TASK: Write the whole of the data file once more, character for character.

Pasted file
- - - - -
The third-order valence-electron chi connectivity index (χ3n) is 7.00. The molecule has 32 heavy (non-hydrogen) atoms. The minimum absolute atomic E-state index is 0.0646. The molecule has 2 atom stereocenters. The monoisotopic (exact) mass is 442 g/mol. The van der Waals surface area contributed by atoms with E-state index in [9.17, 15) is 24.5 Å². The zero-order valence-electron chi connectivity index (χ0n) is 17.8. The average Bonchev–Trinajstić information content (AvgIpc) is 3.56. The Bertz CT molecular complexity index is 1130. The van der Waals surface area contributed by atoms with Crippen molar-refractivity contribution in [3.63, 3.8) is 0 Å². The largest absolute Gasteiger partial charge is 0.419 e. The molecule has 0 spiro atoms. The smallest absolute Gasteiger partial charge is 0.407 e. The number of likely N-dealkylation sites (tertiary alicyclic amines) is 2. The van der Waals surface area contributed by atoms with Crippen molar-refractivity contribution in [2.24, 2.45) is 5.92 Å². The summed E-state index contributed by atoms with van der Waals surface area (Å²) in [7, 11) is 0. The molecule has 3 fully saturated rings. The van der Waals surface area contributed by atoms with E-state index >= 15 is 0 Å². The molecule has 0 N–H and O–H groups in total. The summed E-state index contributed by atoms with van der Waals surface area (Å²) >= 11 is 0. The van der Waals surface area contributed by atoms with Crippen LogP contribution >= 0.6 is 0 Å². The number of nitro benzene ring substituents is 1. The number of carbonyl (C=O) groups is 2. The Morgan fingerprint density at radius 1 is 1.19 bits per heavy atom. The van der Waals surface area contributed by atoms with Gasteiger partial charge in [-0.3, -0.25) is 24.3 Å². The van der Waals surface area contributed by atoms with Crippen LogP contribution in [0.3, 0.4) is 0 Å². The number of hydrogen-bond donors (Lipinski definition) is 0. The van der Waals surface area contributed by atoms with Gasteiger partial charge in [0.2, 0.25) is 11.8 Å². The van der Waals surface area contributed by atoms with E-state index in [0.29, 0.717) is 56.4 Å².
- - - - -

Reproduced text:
The third-order valence-electron chi connectivity index (χ3n) is 7.00. The molecule has 32 heavy (non-hydrogen) atoms. The minimum absolute atomic E-state index is 0.0646. The molecule has 2 atom stereocenters. The monoisotopic (exact) mass is 442 g/mol. The van der Waals surface area contributed by atoms with E-state index in [9.17, 15) is 24.5 Å². The zero-order valence-electron chi connectivity index (χ0n) is 17.8. The average Bonchev–Trinajstić information content (AvgIpc) is 3.56. The Bertz CT molecular complexity index is 1130. The van der Waals surface area contributed by atoms with Crippen molar-refractivity contribution in [3.63, 3.8) is 0 Å². The largest absolute Gasteiger partial charge is 0.419 e. The molecule has 0 spiro atoms. The smallest absolute Gasteiger partial charge is 0.407 e. The number of likely N-dealkylation sites (tertiary alicyclic amines) is 2. The van der Waals surface area contributed by atoms with Crippen molar-refractivity contribution in [2.24, 2.45) is 5.92 Å². The summed E-state index contributed by atoms with van der Waals surface area (Å²) in [7, 11) is 0. The molecule has 3 fully saturated rings. The van der Waals surface area contributed by atoms with E-state index >= 15 is 0 Å². The molecule has 0 N–H and O–H groups in total. The summed E-state index contributed by atoms with van der Waals surface area (Å²) >= 11 is 0. The van der Waals surface area contributed by atoms with Crippen LogP contribution >= 0.6 is 0 Å². The number of nitro benzene ring substituents is 1. The number of carbonyl (C=O) groups is 2. The Morgan fingerprint density at radius 1 is 1.19 bits per heavy atom. The van der Waals surface area contributed by atoms with Gasteiger partial charge in [-0.3, -0.25) is 24.3 Å². The van der Waals surface area contributed by atoms with Crippen LogP contribution in [0.3, 0.4) is 0 Å². The number of hydrogen-bond donors (Lipinski definition) is 0. The van der Waals surface area contributed by atoms with Gasteiger partial charge in [0.2, 0.25) is 11.8 Å². The van der Waals surface area contributed by atoms with E-state index in [0.29, 0.717) is 56.4 Å².